Classroom Debate

In its ideal form, debate is a tried-and-true way to get students engaging more purposefully with their readings. Not only does it allow them to see multiple perspectives on an issue, it allows them to hear those perspectives as inhabited by their peers, and encourages them to listen more intently to each other before responding.

Preparing students to have the most meaningful debate possible, however, can prove difficult. Many students may come to the classroom with preconceived notions about what it means to “debate,” derived either from the high-intensity world of high school parliamentary debate (which can privilege speed and dominance over careful listening, generosity, and reflection) or from political campaigns (in which “debates” have become something closer to performance art than to intellectual discussion). Unless instructors address these preconceptions head-on and structure classroom debates with these possible preconceptions in mind, they risk simply encouraging their most pugilistic students, while discouraging exactly the kind of thoughtful dialogue they were seeking.

At the Bok Center, we’ve had the privilege of collaborating with Jill Lepore, the David Woods Kemper '41 Professor of American History, and Erika Bailey, Head of Voice and Speech at the American Repertory Theater, to develop some ways that instructors can help their students become more proficient at classroom debate. In her General Education course The Democracy Project, Prof. Lepore takes care to train her students in a set of common rhetorical “moves” and argumentative patterns that can make extemporaneous debate easier and more fluent. By cultivating habits of speaking and arguing that allow students more consciously to articulate and structure—and not merely report—their thought process, instructors can level the playing field among students with different degrees of expertise in debate and to keep the focus on the quality of their ideas.

Three Activities that Help Students Think to Speak

In order to help students articulate their arguments, we developed three scaffolded activities that can be run as a single hour-long workshop, building from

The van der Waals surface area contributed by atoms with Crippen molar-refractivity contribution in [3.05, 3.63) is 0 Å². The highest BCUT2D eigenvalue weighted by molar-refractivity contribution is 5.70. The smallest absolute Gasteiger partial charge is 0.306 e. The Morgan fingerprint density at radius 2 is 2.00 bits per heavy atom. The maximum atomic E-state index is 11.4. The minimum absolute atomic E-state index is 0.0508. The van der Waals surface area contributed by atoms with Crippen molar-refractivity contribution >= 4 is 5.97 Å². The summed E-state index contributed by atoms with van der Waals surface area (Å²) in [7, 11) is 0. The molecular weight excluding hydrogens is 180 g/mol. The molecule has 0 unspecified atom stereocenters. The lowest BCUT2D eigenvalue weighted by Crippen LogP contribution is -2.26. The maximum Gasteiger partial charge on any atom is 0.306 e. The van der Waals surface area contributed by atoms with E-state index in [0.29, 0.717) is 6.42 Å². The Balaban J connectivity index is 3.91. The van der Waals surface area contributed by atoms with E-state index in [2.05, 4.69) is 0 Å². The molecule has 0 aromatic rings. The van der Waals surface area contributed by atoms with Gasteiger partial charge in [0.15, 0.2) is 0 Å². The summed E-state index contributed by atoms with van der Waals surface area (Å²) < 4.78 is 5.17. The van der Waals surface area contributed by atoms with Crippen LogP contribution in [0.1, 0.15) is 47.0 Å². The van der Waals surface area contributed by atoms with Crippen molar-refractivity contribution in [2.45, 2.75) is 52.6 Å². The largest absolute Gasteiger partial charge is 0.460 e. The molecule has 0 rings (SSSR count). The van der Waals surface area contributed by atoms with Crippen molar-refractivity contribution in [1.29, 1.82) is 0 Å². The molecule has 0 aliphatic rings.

1. a low-stakes “warm-up” round that uses a silly proposition to introduce students to the general idea of using a rhetorical toolkit, to
  2. a second round that gets students to translate these basic rhetorical gestures into a set of more sophisticated “moves,” and to apply them to a more serious proposition, to
  3. a final set of rounds that lets students apply the unpacked moves from round two to a debatable topic from their course, with the added goal of sequencing these moves effectively in order to create the narrative arc or syntax of a persuasive argument.

Below you’ll find a brief round-by-round guide for running the activities, together with the “deck” of moves we printed out and cut into individual decks of playing cards for each student.

First Round — with a “silly” proposition

  • Download our deck of simple rhetorical gestures and think of a silly (though debatable!) proposition—e.g., “Tacos are delicious” or “Mondays are the worst.”
  • Arrange students in a circle, with you in the middle.
  • Introduce the silly proposition, and let students know that you’ll randomly present them with a “move” to which they’ll respond.
  • Move around the circle, prompting students at random to continue their peers’ line of argument with the next card from the deck.
    • E.g. if the first student says “Tacos are delicious,” and the second student is dealt “However…,” she might say, “However, burritos are even more delectable.”

Second Round — with a “serious” proposition

  • Download our deck of sophisticated moves and prepare a higher stakes proposition. We’ve used:
    • That single-gender clubs should be abolished at Harvard.
    • That it is contrary to the academic spirit to deny controversial speakers a forum on campus.
    • That Russian athletes should be banned from participating in the Olympics.
    • That all first-year students should be taught meditation to reduce stress on campus.
  • As in the previous activity, arrange students in a circle, with you in the middle; introduce the proposition; let students know that you’ll randomly present them with a “move” to which they’ll respond; and move around the circle, prompting students at random to continue their peers’ line of argument with the next card from the deck.
    • This time, you might want to call time-out after a student responds and ask him/her (or a peer) how they might hone that response to make it more memorable, e.g. by rephrasing it with more parallel structure.

Third Round — order the argument

  • Download our deck of sophisticated moves and our simplified guide to the parts of an argument.
  • Pair students and assign them / have them choose a real debate proposition from your course.
  • Have them arrange the cards of debate moves in the order in which they might use them to build an argument for their proposition.
  • Have them practice speaking their way through the argument to each other.